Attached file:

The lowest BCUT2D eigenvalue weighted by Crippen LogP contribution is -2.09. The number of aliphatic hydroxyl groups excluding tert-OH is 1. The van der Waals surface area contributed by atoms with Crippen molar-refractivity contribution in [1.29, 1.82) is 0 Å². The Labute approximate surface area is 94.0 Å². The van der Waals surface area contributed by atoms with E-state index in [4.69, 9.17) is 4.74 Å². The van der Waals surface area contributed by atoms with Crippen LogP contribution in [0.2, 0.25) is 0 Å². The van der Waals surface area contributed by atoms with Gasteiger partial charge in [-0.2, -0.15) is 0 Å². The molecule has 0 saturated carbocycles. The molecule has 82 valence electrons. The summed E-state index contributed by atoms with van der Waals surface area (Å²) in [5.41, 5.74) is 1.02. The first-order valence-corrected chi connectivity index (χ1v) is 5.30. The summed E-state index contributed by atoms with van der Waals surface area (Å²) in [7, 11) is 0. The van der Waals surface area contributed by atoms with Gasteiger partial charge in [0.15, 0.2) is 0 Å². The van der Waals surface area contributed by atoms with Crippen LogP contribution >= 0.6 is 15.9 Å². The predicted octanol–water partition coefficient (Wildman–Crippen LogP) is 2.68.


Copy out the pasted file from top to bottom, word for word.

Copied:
The lowest BCUT2D eigenvalue weighted by Crippen LogP contribution is -2.09. The number of aliphatic hydroxyl groups excluding tert-OH is 1. The van der Waals surface area contributed by atoms with Crippen molar-refractivity contribution in [1.29, 1.82) is 0 Å². The Labute approximate surface area is 94.0 Å². The van der Waals surface area contributed by atoms with E-state index in [4.69, 9.17) is 4.74 Å². The van der Waals surface area contributed by atoms with Crippen LogP contribution in [0.2, 0.25) is 0 Å². The van der Waals surface area contributed by atoms with Gasteiger partial charge in [-0.2, -0.15) is 0 Å². The molecule has 0 saturated carbocycles. The molecule has 82 valence electrons. The summed E-state index contributed by atoms with van der Waals surface area (Å²) in [5.41, 5.74) is 1.02. The first-order valence-corrected chi connectivity index (χ1v) is 5.30. The summed E-state index contributed by atoms with van der Waals surface area (Å²) in [7, 11) is 0. The van der Waals surface area contributed by atoms with Gasteiger partial charge in [0.15, 0.2) is 0 Å². The van der Waals surface area contributed by atoms with Crippen LogP contribution >= 0.6 is 15.9 Å². The predicted octanol–water partition coefficient (Wildman–Crippen LogP) is 2.68.